Fantasia Review: For the Sake of Vicious

Merciless revenger's tragedy never blanches from violence

Nobody directs violence like Gabriel Carrer. There's something unrelenting, something apologetically disturbing and confrontational about how he portrays the cruelty that lurks inches under the surface of even the mildest-appearing people.

The Canadian director broke out with his third film, In the House of Flies, a radical and grueling re-invention of the hostage drama that, superficially, tied into the torture porn era but had darker, more philosophical intent. His follow-up, The Demolisher, found the unexpected shared ground between slashers and vigilante thrillers. Both pointed harsh fingers at the audience's attraction to vicarious thrills, and never let them off the hook, all the while melding and bending genres.

It makes sense that he would find a kindred creative spirit in Reese Eveneshen, who showed a fittingly matching flair for oppressive paranoia and visceral violence in his dystopian political SF parable Defective. Their new collaboration, For the Sake of Vicious, continues that trend of pushing the limits of staid tropes, this time by mixing the home invasion thriller with both rape-revenge and gangland machinations. What could have been an unwieldy mess in sloppier hands becomes an engrossing, unnerving descent into chaotic hyperviolence.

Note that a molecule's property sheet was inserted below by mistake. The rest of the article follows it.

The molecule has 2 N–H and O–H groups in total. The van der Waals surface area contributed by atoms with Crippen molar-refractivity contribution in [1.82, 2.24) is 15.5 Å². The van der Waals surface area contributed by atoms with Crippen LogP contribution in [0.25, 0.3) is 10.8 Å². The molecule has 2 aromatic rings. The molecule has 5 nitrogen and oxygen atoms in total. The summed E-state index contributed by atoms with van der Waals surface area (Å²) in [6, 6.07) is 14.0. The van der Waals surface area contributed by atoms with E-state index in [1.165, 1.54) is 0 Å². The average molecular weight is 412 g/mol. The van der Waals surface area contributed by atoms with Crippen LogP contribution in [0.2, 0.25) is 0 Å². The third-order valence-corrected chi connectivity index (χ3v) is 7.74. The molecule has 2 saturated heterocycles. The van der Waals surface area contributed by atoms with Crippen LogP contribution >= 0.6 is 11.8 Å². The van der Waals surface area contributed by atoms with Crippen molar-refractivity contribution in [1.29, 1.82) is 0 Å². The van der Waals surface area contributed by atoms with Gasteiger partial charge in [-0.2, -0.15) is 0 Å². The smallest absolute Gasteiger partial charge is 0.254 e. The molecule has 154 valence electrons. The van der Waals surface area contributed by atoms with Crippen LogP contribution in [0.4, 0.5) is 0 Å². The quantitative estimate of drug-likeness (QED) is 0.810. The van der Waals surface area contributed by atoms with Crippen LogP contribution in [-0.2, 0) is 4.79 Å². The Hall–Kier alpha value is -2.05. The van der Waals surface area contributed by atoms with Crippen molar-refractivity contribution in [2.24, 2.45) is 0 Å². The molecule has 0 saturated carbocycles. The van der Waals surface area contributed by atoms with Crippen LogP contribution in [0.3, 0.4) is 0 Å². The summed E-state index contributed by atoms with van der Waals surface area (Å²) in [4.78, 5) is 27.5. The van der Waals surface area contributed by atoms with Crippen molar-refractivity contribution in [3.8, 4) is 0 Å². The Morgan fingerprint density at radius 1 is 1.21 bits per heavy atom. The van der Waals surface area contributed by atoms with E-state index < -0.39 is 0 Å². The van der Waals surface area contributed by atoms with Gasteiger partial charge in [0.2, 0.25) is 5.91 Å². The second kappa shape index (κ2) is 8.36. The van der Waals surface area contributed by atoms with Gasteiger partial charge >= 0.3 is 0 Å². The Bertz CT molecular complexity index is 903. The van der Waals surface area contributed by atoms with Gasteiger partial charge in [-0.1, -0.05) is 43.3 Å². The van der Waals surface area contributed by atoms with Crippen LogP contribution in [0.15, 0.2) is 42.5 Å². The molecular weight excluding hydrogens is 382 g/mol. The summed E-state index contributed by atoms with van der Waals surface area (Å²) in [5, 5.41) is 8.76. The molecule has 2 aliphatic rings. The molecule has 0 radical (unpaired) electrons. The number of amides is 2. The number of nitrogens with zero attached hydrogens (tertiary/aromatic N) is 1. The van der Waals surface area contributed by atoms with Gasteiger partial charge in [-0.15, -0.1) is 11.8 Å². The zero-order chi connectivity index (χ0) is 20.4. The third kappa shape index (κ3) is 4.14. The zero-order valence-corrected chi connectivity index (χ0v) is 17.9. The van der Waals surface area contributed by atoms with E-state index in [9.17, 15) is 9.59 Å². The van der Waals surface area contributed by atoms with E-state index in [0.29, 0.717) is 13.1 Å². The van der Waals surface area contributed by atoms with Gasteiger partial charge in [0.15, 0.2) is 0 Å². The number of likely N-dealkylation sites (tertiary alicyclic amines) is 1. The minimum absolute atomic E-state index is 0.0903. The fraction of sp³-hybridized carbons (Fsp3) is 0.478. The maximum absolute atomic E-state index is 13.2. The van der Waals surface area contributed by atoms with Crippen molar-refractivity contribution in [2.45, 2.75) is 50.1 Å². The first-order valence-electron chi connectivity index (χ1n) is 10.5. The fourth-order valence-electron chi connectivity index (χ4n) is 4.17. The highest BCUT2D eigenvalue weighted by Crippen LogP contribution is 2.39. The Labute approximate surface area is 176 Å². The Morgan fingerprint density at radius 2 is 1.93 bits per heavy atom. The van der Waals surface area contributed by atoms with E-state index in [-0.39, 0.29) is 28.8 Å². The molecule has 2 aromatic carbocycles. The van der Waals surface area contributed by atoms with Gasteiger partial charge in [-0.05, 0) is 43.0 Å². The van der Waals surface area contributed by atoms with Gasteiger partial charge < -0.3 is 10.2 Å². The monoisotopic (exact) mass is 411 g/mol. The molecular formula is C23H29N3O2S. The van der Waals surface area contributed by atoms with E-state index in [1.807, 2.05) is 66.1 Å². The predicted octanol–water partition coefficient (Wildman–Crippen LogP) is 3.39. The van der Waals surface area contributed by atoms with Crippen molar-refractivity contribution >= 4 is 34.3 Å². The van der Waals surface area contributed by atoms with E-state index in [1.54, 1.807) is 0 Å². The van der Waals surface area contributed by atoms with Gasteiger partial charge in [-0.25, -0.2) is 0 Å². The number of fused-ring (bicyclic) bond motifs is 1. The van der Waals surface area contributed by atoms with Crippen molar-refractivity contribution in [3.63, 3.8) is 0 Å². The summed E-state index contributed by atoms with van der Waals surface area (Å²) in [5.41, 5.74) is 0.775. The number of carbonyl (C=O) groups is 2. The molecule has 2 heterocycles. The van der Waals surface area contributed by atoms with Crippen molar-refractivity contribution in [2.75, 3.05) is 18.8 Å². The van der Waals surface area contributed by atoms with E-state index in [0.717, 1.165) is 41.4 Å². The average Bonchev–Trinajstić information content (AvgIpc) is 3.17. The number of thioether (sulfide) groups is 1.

As a nurse, Romina (Lora Burke) is used to a little blood. What she's not expecting is to come home and find hyperventilating wild-eyed maniac Chris (Nick Smyth), with bludgeoned businessman and local crime boss Alan (Colin Paradine) tied up in her kitchen. They're bound together by a hideous act, one that has left Chris convinced that this random stranger that he met on one cruel night is the only person that will help him - which she does, for her own very particular reasons.

This is microbudget filmmaking that fills the entire screen. Most of the action takes place in one kitchen, while Carrer and Eveneshen pull quadruple duty (Carrer even wrote and performed the grinding, enveloping, and oppressive score under his musical psuedonym of Foxgrndr). The violence is relentless, as Chris tries to extract a confession from Adam, and then Adam's criminal associates turn up, wearing Halloween masks, with the supposed intention of rescuing him. Smyth goes big as Chris, but that makes complete sense: he doesn't simply have anything left, bar his revenge. It's Romina who has a path to follow, and it's Burke who provides the moral and emotional core. She's as broken as as both Adam and Chris, but Burke gives her a complexity that explains her complicity, right to the point that the accelerating violence means she has no choice but to pick up the nearest sharp object and join in.

Carrer and Eveneshen's world may be cruel, but it's not exploitative. It's dismal, but never tedious. It's violent, but not soulless. It's our world, like it or not.

For the Sake of Vicious is screening as part of the Fantasia International Film Festival in Montreal, Quebec, Aug. 20-Sept. 2,

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Fantasia 2020, Fantasia International Film Festival, For the Sake of Vicious, Gabriel Carrer, Reese Eveneshen

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